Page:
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Corporate tycoons on censorship overdrive

Investigative journalists face the brunt as Corporate tycoons send one legal notice after another

Nikhil Inamdar  |  Mumbai 

India’s corporate captains not only wield a lot of financial power, but also a lot of political clout. And because they are large advertisers, there is pressure on large sections of the media to either not publish, or put on air material that is excessively critical of them, says Paranjoy Guha Thakurta, journalist and Co-Author of Gas Wars –Crony Capitalism and the Ambanis. Paranjoy has been slapped with a Rs 100 crore lawsuit by Reliance Industries for writing this book.

Guha was participating in a debate anchored by Govindraj Ethiraj on Boom News titled “Is Big Business intimidating Investigative Journalism?” along with another eminent journalist Tamal Bandyopadhyay. The latter only recently reached an amicable settlement with the Sahara Group which had late last year got a stay order against the publication of his book 'Sahara:The Untold Story'. Subrata Roy’s company had even filed a Rs 200 cr defamation case against the author.

ALSO READ: Sahara drops defamation case against 'untold story'

The latest to join this bandwagon – of author-journalists that have come under the line of attack from the goliaths of industry for writing not-so-flattering accounts are the publishers of Moneylife - Debashis Basu and Sucheta Dalal. And it is RIL again that has served them a notice for publishing articles titled "Congress gift to Reliance: RIL sole beneficiary of anti-dumping duty on PTA" and "Ambani ki dukaan?." The notice, sent by legal services firm Khaitan & Co accuses Moneylife of "validating highly objectionable parts from the book "Gas Wars - Crony Capitalism and the Ambanis" and deliberately attempting to slander RIL’s “name and reputation by publicizing a highly-objectionable pamphlet.”

In fact the Ambani brothers seem to have been on an overdrive when it comes to dealing with non-cooperative publishers. In May 2013, younger brother Anil's lawyers sent Caravan magazine a pre-emptive notice even before its cover story exposing how India's Attorney General Goolam Vahanvati had tailored his opinions to help Ambani's case was published. And we all know about the fate of Australian journalist Hamish McDonald's book The Polyester Prince, Dhirubhai Ambani's unofficial biography that never went into print!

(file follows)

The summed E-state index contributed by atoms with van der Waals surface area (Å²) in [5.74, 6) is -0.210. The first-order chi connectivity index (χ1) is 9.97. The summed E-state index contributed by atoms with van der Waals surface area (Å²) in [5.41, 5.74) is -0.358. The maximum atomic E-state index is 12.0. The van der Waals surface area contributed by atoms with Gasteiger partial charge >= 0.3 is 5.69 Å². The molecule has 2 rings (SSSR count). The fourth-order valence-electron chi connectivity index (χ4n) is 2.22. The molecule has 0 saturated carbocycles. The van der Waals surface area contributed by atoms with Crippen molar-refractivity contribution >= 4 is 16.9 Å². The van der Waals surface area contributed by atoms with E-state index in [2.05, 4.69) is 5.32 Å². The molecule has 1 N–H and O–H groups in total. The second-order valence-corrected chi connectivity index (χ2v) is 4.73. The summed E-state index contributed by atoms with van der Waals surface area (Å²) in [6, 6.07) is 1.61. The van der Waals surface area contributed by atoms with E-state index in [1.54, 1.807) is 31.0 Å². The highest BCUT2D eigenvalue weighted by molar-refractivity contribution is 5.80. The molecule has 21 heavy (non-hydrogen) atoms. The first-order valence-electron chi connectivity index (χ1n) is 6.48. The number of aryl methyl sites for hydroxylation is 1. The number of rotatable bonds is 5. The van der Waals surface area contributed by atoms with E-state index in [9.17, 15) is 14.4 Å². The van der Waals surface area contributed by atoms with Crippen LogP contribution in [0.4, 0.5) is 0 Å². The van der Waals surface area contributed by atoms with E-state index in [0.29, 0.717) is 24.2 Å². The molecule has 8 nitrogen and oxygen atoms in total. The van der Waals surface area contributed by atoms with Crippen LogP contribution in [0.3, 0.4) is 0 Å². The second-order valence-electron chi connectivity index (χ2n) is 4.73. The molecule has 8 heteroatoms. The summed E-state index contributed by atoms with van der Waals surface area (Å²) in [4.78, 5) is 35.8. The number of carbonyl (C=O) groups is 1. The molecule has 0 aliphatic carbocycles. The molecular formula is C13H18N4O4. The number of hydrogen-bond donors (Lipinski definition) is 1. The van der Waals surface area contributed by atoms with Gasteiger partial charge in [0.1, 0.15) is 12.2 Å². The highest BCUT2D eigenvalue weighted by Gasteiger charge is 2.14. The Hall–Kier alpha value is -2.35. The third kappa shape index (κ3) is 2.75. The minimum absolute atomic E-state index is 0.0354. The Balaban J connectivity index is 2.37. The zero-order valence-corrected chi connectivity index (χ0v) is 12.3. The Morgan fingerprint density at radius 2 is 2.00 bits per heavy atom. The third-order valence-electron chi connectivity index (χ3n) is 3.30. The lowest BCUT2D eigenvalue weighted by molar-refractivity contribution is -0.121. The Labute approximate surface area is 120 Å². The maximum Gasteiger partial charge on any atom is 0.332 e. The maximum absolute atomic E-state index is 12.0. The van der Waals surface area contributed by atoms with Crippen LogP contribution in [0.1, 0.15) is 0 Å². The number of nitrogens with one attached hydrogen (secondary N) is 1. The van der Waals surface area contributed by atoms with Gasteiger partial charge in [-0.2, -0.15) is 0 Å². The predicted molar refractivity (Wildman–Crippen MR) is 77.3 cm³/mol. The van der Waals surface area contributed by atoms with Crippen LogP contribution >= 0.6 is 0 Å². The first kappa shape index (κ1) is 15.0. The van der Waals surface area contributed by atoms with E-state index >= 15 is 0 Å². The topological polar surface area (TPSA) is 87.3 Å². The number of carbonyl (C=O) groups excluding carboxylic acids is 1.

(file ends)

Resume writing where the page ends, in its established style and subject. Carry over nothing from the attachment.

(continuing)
But it isn’t merely investigative literature by journalists that's under attack. Books like the one by insiders such as Jitendra Bhargava, a former executive director at India's national carrier titled “The Descent of Air India” was also muzzled for allegedly containing damaging accusations against the then civil aviation minister Praful Patel.

While the past year has seen a lot of politically damaging literature - Sanjaya Baru's The Accidental Prime Minister being the latest one - get published without much difficulty, when it comes to business books that are not puff jobs or hagiographies, the attempts have mostly resulted in legal tussles.

“Unlike politicians who are used to public criticism, corporate captains tend to be a bit allergic to it, even if it is based on facts” says Thakurta explaining the phenomenon.

Bandyopadhyay agrees with the observation. "Unlike overseas, the tolerance level of large corporations in India is very low" he says, particularly with regards to books which can often become reference points for posterity. Corporates are still hesitant to take on newspaper establishments but find lone authors as soft targets, he adds.

Broadly speaking, the common thread that links all these books, is their attempt to deconstruct the cozy relationship between business and politics and the menace of crony capitalism that's gained tremendous currency in the Indian context after the 2G and Coalgate scams. It has also arguably become the biggest campaign issue between the Congress and the BJP in these elections. The two sides have been trading vicious attacks over Robert Vadra’s alleged shady land dealings and Narendra Modi’s proximity to industrialist Gautam Adani.

Many authors have thus far been browbeaten into submission by corporate entities using their financial and political muscle, but Guha-Thakurta is hopeful that the growing influence of the internet will ultimately empower more and more investigative writers to get their work to the readers.

"McDonald's book wouldn't have met the same fate it did, had it been published today." he says.

Given the unprecedented attempts to gag content just in the last one year, is there reason for such optimism?

Click HERE to watch Boom TV's debate on whether big business is intimidating investigative Journalism.

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First Published: Tue, April 29 2014. 15:20 IST